Discharge from the NICU
Babies in the neonatal intensive care unit (NICU) are here for a variety of health concerns, making it difficult to predict a discharge date. Your care team will communicate with you throughout your stay, keeping you up to date with their best projection of when baby can go home.
When is it safe to leave the NICU?
Each baby’s care team will consider various aspects of your baby’s health, and make the decision to send baby home when the criteria are met safely and independently. Signs that we look for include:
- The baby is nursing or taking bottles consistently.
- The baby is gaining weight steadily.
- The baby can maintain his or her body temperature in an open crib.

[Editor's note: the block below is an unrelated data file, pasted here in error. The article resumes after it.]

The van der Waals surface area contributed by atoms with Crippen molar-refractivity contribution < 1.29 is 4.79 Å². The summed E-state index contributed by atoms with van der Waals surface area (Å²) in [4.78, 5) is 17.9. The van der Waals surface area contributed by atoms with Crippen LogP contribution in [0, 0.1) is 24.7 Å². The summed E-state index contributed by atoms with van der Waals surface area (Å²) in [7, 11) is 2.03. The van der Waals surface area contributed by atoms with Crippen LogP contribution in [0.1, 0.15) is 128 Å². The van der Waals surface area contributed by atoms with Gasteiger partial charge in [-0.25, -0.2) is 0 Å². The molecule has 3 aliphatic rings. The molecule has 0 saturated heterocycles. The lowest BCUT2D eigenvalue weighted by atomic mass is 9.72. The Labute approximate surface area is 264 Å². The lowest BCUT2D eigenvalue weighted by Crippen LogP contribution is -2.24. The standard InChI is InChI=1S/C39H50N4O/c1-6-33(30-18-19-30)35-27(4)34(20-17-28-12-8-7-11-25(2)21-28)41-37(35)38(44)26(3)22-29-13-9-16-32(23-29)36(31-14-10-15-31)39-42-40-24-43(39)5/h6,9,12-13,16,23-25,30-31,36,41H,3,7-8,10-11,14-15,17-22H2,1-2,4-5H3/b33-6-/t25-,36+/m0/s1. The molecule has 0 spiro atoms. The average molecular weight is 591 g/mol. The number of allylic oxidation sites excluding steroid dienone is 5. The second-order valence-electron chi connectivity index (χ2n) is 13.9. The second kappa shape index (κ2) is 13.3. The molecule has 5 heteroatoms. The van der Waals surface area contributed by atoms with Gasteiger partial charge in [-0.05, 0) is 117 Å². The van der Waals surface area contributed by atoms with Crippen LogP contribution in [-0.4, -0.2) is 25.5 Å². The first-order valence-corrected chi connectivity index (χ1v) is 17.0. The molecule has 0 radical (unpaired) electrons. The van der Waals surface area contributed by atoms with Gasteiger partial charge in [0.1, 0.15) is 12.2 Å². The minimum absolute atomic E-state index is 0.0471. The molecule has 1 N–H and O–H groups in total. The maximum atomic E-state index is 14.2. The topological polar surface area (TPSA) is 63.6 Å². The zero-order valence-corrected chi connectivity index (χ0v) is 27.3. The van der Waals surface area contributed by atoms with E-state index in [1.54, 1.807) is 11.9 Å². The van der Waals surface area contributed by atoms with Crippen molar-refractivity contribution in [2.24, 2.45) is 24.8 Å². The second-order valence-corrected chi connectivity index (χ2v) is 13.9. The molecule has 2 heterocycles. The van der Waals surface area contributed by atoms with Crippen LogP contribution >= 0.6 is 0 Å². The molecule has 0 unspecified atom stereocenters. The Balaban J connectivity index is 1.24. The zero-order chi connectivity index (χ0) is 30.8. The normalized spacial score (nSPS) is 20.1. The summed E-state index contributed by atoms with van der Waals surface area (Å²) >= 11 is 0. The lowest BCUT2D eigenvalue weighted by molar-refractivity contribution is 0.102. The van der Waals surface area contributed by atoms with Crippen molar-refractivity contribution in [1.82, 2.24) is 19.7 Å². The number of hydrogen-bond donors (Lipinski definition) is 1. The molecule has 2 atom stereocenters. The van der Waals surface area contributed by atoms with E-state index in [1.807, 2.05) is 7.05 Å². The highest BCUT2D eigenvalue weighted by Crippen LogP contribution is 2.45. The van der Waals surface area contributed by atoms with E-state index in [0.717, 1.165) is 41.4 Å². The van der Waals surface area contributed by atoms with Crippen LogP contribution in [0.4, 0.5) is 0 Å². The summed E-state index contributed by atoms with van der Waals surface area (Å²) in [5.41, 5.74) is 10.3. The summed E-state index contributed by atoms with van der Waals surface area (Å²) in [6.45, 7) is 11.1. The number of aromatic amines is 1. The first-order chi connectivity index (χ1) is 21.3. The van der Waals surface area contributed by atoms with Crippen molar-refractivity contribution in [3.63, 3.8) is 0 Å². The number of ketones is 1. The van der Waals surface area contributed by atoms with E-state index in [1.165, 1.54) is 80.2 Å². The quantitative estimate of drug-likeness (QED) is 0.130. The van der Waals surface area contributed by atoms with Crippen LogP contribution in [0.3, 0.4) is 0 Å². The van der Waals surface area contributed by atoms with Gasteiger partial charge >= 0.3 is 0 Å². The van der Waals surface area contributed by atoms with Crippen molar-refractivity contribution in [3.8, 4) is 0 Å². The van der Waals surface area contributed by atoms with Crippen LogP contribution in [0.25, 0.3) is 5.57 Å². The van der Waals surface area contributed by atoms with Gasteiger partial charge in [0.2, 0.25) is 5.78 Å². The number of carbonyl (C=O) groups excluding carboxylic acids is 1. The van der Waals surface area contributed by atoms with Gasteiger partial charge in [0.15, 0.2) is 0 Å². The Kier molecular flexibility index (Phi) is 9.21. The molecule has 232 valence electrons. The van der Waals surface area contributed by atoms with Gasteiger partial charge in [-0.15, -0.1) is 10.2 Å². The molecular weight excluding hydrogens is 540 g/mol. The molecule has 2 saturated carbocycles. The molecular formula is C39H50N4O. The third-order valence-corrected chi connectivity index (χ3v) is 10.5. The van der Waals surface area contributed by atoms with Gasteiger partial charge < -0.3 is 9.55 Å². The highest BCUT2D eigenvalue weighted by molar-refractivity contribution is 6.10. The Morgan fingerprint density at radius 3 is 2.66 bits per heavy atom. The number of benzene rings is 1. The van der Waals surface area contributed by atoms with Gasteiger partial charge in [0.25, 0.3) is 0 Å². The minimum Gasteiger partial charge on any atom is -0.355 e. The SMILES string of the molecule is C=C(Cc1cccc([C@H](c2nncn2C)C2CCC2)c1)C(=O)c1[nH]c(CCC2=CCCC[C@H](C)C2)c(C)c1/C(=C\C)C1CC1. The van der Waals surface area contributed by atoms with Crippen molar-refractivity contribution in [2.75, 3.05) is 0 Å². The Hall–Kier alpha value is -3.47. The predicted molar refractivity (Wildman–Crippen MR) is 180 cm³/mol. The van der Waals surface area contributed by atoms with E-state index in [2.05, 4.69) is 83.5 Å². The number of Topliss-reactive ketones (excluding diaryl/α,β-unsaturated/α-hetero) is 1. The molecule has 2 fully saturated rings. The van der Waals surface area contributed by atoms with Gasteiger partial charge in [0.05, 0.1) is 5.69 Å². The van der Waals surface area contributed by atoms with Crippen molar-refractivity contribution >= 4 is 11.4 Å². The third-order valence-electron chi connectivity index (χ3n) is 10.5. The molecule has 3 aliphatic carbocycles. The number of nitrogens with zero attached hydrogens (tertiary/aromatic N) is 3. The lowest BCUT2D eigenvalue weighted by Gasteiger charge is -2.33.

- The parents/guardians have completed necessary education and training, and can demonstrate their ability to safely and individually care for their baby.
Preparing to Leave the NICU
While your baby is in the NICU, use the time to get everything ready for discharge. There are things you will need to do in order to have the baby’s care team sign off before you leave:
- You must learn infant CPR. Your nurse will be able to offer information to help you.
- If you haven’t already done so, choose a pediatrician for your baby. Make sure you check with your insurance company to confirm the doctor you choose is covered.
- Buy a size-appropriate car seat, and properly install it in your car. We can provide you assistance with installation.
- Know your baby’s nutrition plan and become familiar with how to feed them.
- Purchase diapers, clothes and other needed baby supplies.
- Visit the pharmacy and get any medications the baby may need once home, as directed by your medical team.